Courage is everything…Check out the outstanding Kapiti Independent News

The excellent Kapiti Independent News puts most other newspapers to shame. No wonder that most media are now so despised.

Without courage, what is left? And what has happened to us as a country that, as formerly happened in the USSR,  much-needed debate is now suppressed, and to speak the truth on important issues now takes an act of courage?

The Kapiti Independent News deserves to be acclaimed by all of us. It stands head and shoulders above our mainstream newspapers right across the country  – earning respect by its support of debate on the now damaging issues of racial preference and discrimination.This Kapiti newspaper’s support of the fine article by courageous Bud Codger brings to mind the phrase  – redeeming the times.  Congratulations to all involved. And don’t miss the below.

http://kapitiindependentnews.net.nz/racism-in-the-universities/#more-63053

Judging from my own experiences in relation to my local newspaper, I’d agree it’s no wonder that, in the public mind, it’s been established that the least-trusted group of individuals in any occupation are  journalists, “ranked below MPs, even, the second least trusted, and behind local council members, lawyers and civil servants, who are all below the half-way mark in a survey of public trust and confidence. ”

That’s no surprise to so many New Zealanders concerned about the directions in which this country is heading, but finding it almost impossible to be able to take part in that underpinning of democracy, public debate, using the forum of letters to the editor. I’m not alone in the long campaign I’ve been waging to challenge the Nelson Mail  in relation to its disgraceful practice of suppressing letters to the editor from well-respected commentators – if the opinions, even the facts that they express, obviously irritate the letters editor – or/and even the actual editor.

My persistent objection to the letters of one highly qualified commentator on treaty issues being ignored has at last seen his letters begin to appear – possibly because I included, in my recent complaint to the Press Council, the constant suppression of his excellent letters, and,  even of a well substantiated article pointing out that so-called facts invoked by two local activists  in relation to  Maori-related historical issues could indeed be challenged. Naturally, he was denied publication. Moreover, invited to give an address  to the Nelson Institute,  he found this recently cancelled, when the Institute, the Nelson City Council and the public library were asked to cancel his address – with the implied threat that there would be public disruption – possibly violence –  “a health and safety issue” – if he was allowed to speak. And I’m referring here to an excellent historian, respected in his field.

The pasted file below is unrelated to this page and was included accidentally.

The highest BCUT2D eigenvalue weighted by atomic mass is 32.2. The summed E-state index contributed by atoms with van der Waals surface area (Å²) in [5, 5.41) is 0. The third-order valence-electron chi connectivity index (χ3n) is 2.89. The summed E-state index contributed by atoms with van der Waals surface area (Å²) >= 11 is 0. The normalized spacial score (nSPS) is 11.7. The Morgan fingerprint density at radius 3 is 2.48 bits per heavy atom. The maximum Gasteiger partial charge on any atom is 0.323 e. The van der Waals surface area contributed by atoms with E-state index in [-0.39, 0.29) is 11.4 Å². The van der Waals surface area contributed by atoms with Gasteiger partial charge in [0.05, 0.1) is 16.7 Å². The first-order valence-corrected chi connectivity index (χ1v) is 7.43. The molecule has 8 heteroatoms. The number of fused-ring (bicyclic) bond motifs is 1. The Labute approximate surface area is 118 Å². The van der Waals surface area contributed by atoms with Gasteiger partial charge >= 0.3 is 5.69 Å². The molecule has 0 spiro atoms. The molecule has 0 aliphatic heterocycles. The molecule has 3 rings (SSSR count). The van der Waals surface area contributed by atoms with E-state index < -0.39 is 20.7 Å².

Tiring of the constant  suppression of my own letters, challenging left-wing, quite wrong or troubling “facts” presented in the Nelson Mail  (I would write no more than about four a year – given so  much already to juggle – and in particular where others had not highlighted an important issue) I finally submitted a complaint to the Press Council  about the Mail’s suppression of these.

My expectation of support from this body is pretty minimal. Our institutions all over the country are now largely dominated by the Politically Correct, and I recognize from my own time as an independent columnist and commentator on current affairs for the Dominion, and elsewhere, two or three familiar names on the Press Council.

However, one of the facts we need to take on board as individuals in this country, concerned about its very worrying directions, is that it is not good enough to fold up under pressure – or to simply be a pushover (in a friend’s words) – when confronted  by any form of bullying. On the contrary, it is important to make things as difficult as possible for those misusing positions of power.  And this is exactly what too many of today’s journalists are doing – pushing their markedly ” liberal” or radicalized points of view on the public – and then denying the opportunity for public debate.

It wasn’t always the case.  C. P. Scott, the long-standing editor of the Manchester Guardian, summed up the professional duty of a journalist, arguing that the “primary office” of a newspaper is accurate news reporting, saying “comment is free, but facts are sacred“.

Once, when journalism had a code of ethics, reporters would be pulled up short when their personal opinions took precedence over the facts. I recall some fine editors or features editors whom it was a pleasure to know. However, training journalists on an actual paper under the eye of experienced editors gave way to an utterly unnecessary three-year (and more) journalism courses where today’s often highly opinionated and self-regarding editors and reporters learned that their inculcated left-wing and  PC views were to be inflicted on the readers – and that they are free to push their too often half baked opinions – at the expense of the facts.